Colorado Artist Pam Furumo was first attracted to the distinctive vistas of the American Southwest by a 1950’s Arizona Highways photo-layout. Finding the multicolored earth tones and sparse native plants of the Petrified Forest and Painted Desert irresistible she began her career as a landscape artist.
From that came inspiration, vision, and a vibrant series of watercolors, close-up panoramic views of sage plants dotting the windswept earth and high-desert terrains stretching off to distant, snow- capped, red and purple mountains.
From that also came the urge to explore the red-earth country of Utah, Arizona and New Mexico—the urge to paint out-of-the-way places—to capture, in watercolor and acrylic, those luminous colors found in the arid landforms of the southwest. Camping trips to the Colorado Rockies inspire more recent works.
After studying art and painting at the Rocky Mountain School of Art in her hometown of Denver and printmaking at Colorado State University, Pam settled in to the small rural Bellvue community just north of Ft. Collins, CO.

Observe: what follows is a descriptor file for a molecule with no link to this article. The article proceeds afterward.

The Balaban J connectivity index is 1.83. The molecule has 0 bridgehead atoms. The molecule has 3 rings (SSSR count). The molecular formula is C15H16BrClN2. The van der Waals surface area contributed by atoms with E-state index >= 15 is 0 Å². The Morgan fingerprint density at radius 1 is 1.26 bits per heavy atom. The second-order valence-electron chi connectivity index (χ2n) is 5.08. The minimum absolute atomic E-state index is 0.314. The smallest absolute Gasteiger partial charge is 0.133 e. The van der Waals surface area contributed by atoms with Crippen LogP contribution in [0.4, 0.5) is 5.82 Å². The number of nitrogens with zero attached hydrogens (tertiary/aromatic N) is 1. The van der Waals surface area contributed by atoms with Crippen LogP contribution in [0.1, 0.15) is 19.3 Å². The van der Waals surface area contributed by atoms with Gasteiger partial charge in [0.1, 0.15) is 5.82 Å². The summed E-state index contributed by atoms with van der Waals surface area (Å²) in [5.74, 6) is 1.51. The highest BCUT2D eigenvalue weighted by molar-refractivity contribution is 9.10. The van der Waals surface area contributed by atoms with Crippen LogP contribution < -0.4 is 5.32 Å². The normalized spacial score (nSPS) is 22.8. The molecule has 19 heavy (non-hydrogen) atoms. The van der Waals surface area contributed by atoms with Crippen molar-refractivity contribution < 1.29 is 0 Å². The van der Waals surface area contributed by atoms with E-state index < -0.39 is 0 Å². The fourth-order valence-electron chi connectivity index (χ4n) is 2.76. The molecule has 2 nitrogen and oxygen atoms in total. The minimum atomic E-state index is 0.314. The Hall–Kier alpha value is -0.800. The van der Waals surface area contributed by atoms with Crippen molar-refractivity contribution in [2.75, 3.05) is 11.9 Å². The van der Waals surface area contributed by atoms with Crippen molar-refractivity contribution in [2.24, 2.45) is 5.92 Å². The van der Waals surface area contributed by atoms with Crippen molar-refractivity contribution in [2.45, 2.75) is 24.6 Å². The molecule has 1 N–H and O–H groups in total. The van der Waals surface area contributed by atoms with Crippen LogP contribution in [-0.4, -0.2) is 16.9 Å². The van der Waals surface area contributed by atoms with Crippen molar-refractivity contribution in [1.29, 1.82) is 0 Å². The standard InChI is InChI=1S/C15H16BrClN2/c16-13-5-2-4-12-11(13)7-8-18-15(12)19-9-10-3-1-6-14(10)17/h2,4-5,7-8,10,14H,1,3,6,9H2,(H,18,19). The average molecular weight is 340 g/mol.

Purchasing the old Post Office she set about restoring the vintage era building, doubling its size, and making room for both living quarters and a studio.
All year the studio fills with northern light filtering through the bay windows. In winter it is warmed by a wood-burning stove and the companionship of Fauxpaw, her mouser and muse in residence.
When not exploring the red-earth country of the Southwest, Pam’s Bellvue backyard provides plenty of inspiration. To the east, the Bellvue Dome, a massive sandstone ridge looms above the lush hayfields and pasture land of the Poudre River Valley, providing subject for vibrant plein air studies.
With soft pastel chalks, brilliant hues of watercolor and bold splashes of acrylic, Pam renders the seasonal changes of her surroundings with expressionistic strokes. "I search for "the magic place beyond the next hill…the place that returns in dreams…the search that never ends."